- Lots of changes to the make/build steps for JS and CSS including actually doing the pyscss transition.
- Everything is now on the final stable release of YUI 3.5. It’s been a good ride through the development releases.
I’ll be giving a talk at Penguicon on using YUI for JS app development. If you’re in the area stop by. This is Friday April 27th, at 6pm. Then on Saturday I’ve got a Bookie mini-sprint going on. I’ll probably be hacking most of the weekend. Feel free to stop by and check things out.
Well, with all the great stuff going on with Bookie, I’ve gotten a bit buried in some big changes. The background processing and importing updates are going to take a bit to get right.
This means, there’s a great chance for others to hack up the little tweaks that we need to really add some polish to Bookie. So below I’ve listed a few ideas that should be pretty simple things to add, but with a really good positive and visible effect on the site.
Add notification that user has invites
Now that invites are there, we should highlight a user’s account navigation link to let them know they have invites available. I’ll periodically add them to the system, and we don’t want users to have to go to their account page each time to see they’ve got invites. I think a simple adding of one of the envelope/message type icons from our font-icon set would be perfect, with some sort of hover message to start. We might also want to highlight the block in their account page so it stands out that the invites are available.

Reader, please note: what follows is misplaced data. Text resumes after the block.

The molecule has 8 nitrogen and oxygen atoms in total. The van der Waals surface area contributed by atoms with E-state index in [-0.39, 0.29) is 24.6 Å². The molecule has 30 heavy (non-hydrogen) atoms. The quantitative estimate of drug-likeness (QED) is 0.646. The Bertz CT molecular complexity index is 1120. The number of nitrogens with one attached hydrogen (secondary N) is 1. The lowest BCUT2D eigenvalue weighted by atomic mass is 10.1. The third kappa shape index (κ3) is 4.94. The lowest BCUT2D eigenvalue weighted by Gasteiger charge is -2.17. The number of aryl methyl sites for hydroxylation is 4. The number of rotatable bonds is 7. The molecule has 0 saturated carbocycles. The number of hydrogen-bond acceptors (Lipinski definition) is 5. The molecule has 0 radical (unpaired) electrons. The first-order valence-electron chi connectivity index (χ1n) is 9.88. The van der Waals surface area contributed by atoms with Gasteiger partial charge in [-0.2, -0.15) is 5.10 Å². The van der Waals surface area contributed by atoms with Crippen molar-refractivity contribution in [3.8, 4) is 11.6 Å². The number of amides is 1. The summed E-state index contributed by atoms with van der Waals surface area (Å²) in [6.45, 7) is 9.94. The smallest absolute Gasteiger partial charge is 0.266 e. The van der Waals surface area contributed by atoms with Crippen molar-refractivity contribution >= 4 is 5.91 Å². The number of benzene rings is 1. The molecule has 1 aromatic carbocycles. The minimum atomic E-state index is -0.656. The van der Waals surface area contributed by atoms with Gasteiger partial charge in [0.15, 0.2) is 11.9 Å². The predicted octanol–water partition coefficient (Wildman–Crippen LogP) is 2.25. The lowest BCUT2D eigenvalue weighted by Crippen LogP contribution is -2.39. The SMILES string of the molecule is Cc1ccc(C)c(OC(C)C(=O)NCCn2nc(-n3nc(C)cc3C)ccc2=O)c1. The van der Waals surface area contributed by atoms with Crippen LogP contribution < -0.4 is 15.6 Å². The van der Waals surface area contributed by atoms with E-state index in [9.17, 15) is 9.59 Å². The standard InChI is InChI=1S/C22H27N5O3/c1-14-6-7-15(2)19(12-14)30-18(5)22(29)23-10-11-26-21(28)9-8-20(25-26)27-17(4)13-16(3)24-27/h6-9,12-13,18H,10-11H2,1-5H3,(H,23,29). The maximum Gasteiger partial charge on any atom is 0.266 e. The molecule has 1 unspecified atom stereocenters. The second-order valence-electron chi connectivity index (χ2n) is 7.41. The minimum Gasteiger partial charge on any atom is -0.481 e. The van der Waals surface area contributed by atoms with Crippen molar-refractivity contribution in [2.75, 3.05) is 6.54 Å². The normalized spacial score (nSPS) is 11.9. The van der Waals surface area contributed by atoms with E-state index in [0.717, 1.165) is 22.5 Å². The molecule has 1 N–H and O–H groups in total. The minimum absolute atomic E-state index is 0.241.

Flash message system.
We want to be able to let users know things have happened successfully after doing something that redirected them. Imports are going to be doing this, saving/updating bookmarks, etc. It’d be nice to have a consistent type of ui to drop flash messages in and them to show after a redirect.
Show new user message if self bookmarks page has no results
When a new users starts up and logs in, they default to their own page of bookmarks…which is going to be empty. So we should detect this in our JS code that fetches the results and displays a set of default content with links to things like importing instructions, where to get the chrome extensions, and other handy new user tips.